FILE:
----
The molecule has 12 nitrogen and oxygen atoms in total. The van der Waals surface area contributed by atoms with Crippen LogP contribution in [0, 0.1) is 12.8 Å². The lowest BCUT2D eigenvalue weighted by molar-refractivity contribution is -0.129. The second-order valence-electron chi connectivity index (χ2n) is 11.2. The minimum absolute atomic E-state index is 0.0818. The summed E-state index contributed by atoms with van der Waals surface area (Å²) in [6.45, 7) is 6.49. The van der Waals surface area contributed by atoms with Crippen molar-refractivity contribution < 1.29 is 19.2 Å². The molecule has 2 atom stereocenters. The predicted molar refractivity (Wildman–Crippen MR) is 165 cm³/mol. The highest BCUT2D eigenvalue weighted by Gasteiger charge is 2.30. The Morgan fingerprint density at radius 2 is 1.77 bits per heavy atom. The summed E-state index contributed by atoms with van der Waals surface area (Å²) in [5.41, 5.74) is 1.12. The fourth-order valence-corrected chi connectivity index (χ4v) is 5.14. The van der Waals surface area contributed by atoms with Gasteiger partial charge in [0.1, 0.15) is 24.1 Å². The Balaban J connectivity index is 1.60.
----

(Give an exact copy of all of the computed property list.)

The molecule has 12 nitrogen and oxygen atoms in total. The van der Waals surface area contributed by atoms with Crippen LogP contribution in [0, 0.1) is 12.8 Å². The lowest BCUT2D eigenvalue weighted by molar-refractivity contribution is -0.129. The second-order valence-electron chi connectivity index (χ2n) is 11.2. The minimum absolute atomic E-state index is 0.0818. The summed E-state index contributed by atoms with van der Waals surface area (Å²) in [6.45, 7) is 6.49. The van der Waals surface area contributed by atoms with Crippen molar-refractivity contribution < 1.29 is 19.2 Å². The molecule has 2 atom stereocenters. The predicted molar refractivity (Wildman–Crippen MR) is 165 cm³/mol. The highest BCUT2D eigenvalue weighted by Gasteiger charge is 2.30. The Morgan fingerprint density at radius 2 is 1.77 bits per heavy atom. The summed E-state index contributed by atoms with van der Waals surface area (Å²) in [5.41, 5.74) is 1.12. The fourth-order valence-corrected chi connectivity index (χ4v) is 5.14. The van der Waals surface area contributed by atoms with Gasteiger partial charge in [0.1, 0.15) is 24.1 Å². The Balaban J connectivity index is 1.60.